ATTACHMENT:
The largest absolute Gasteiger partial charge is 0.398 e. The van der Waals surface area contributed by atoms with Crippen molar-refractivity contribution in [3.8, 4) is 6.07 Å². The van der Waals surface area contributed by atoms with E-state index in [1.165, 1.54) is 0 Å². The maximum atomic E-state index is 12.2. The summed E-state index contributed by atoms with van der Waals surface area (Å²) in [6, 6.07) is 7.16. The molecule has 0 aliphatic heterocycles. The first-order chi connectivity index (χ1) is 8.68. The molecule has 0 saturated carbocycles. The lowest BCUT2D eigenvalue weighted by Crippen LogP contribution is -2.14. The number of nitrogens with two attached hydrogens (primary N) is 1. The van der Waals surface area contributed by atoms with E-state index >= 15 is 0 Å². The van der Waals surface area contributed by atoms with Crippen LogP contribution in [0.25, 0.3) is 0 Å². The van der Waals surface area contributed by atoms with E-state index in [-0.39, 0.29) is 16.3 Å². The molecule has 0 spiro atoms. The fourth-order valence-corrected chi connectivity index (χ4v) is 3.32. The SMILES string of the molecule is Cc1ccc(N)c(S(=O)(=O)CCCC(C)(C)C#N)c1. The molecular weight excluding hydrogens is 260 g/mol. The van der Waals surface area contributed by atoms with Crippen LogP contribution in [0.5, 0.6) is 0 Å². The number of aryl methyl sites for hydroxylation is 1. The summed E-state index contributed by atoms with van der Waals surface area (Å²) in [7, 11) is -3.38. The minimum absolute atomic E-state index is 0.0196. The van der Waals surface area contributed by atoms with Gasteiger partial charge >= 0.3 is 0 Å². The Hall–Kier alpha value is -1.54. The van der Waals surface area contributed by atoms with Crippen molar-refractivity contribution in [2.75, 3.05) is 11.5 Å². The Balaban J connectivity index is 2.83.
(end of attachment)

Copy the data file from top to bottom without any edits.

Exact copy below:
The largest absolute Gasteiger partial charge is 0.398 e. The van der Waals surface area contributed by atoms with Crippen molar-refractivity contribution in [3.8, 4) is 6.07 Å². The van der Waals surface area contributed by atoms with E-state index in [1.165, 1.54) is 0 Å². The maximum atomic E-state index is 12.2. The summed E-state index contributed by atoms with van der Waals surface area (Å²) in [6, 6.07) is 7.16. The molecule has 0 aliphatic heterocycles. The first-order chi connectivity index (χ1) is 8.68. The molecule has 0 saturated carbocycles. The lowest BCUT2D eigenvalue weighted by Crippen LogP contribution is -2.14. The number of nitrogens with two attached hydrogens (primary N) is 1. The van der Waals surface area contributed by atoms with E-state index >= 15 is 0 Å². The van der Waals surface area contributed by atoms with Crippen LogP contribution in [0.25, 0.3) is 0 Å². The van der Waals surface area contributed by atoms with E-state index in [-0.39, 0.29) is 16.3 Å². The molecule has 0 spiro atoms. The fourth-order valence-corrected chi connectivity index (χ4v) is 3.32. The SMILES string of the molecule is Cc1ccc(N)c(S(=O)(=O)CCCC(C)(C)C#N)c1. The molecular weight excluding hydrogens is 260 g/mol. The van der Waals surface area contributed by atoms with Crippen LogP contribution in [0.5, 0.6) is 0 Å². The number of aryl methyl sites for hydroxylation is 1. The summed E-state index contributed by atoms with van der Waals surface area (Å²) in [7, 11) is -3.38. The minimum absolute atomic E-state index is 0.0196. The van der Waals surface area contributed by atoms with Gasteiger partial charge >= 0.3 is 0 Å². The Hall–Kier alpha value is -1.54. The van der Waals surface area contributed by atoms with Crippen molar-refractivity contribution in [2.75, 3.05) is 11.5 Å². The Balaban J connectivity index is 2.83.